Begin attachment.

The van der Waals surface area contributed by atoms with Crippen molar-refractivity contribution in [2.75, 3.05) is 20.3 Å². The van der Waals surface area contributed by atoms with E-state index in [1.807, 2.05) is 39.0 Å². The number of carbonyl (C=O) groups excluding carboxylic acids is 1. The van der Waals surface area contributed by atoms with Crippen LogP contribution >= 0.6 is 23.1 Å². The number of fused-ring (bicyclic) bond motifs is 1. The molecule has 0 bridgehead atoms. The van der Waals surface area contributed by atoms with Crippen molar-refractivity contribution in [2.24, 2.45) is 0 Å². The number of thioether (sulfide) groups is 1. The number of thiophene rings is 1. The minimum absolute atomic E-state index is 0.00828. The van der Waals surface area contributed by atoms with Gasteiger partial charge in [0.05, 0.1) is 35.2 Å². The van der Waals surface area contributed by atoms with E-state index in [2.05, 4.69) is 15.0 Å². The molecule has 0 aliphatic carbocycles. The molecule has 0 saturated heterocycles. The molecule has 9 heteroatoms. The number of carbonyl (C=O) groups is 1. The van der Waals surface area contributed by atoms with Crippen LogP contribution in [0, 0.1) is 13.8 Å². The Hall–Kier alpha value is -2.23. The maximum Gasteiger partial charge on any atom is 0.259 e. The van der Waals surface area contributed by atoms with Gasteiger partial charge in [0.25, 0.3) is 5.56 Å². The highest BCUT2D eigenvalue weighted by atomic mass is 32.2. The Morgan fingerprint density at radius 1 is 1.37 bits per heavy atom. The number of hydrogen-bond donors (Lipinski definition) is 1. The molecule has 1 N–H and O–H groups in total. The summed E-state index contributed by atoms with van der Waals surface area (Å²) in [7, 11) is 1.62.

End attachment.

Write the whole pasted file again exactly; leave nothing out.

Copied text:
The van der Waals surface area contributed by atoms with Crippen molar-refractivity contribution in [2.75, 3.05) is 20.3 Å². The van der Waals surface area contributed by atoms with E-state index in [1.807, 2.05) is 39.0 Å². The number of carbonyl (C=O) groups excluding carboxylic acids is 1. The van der Waals surface area contributed by atoms with Crippen LogP contribution >= 0.6 is 23.1 Å². The number of fused-ring (bicyclic) bond motifs is 1. The molecule has 0 bridgehead atoms. The van der Waals surface area contributed by atoms with Crippen molar-refractivity contribution in [2.24, 2.45) is 0 Å². The number of thioether (sulfide) groups is 1. The number of thiophene rings is 1. The minimum absolute atomic E-state index is 0.00828. The van der Waals surface area contributed by atoms with Gasteiger partial charge in [0.05, 0.1) is 35.2 Å². The van der Waals surface area contributed by atoms with E-state index in [2.05, 4.69) is 15.0 Å². The molecule has 0 aliphatic carbocycles. The molecule has 0 saturated heterocycles. The molecule has 9 heteroatoms. The number of carbonyl (C=O) groups is 1. The van der Waals surface area contributed by atoms with Crippen LogP contribution in [0, 0.1) is 13.8 Å². The Hall–Kier alpha value is -2.23. The maximum Gasteiger partial charge on any atom is 0.259 e. The van der Waals surface area contributed by atoms with Gasteiger partial charge in [0.25, 0.3) is 5.56 Å². The highest BCUT2D eigenvalue weighted by atomic mass is 32.2. The Morgan fingerprint density at radius 1 is 1.37 bits per heavy atom. The number of hydrogen-bond donors (Lipinski definition) is 1. The molecule has 1 N–H and O–H groups in total. The summed E-state index contributed by atoms with van der Waals surface area (Å²) in [7, 11) is 1.62.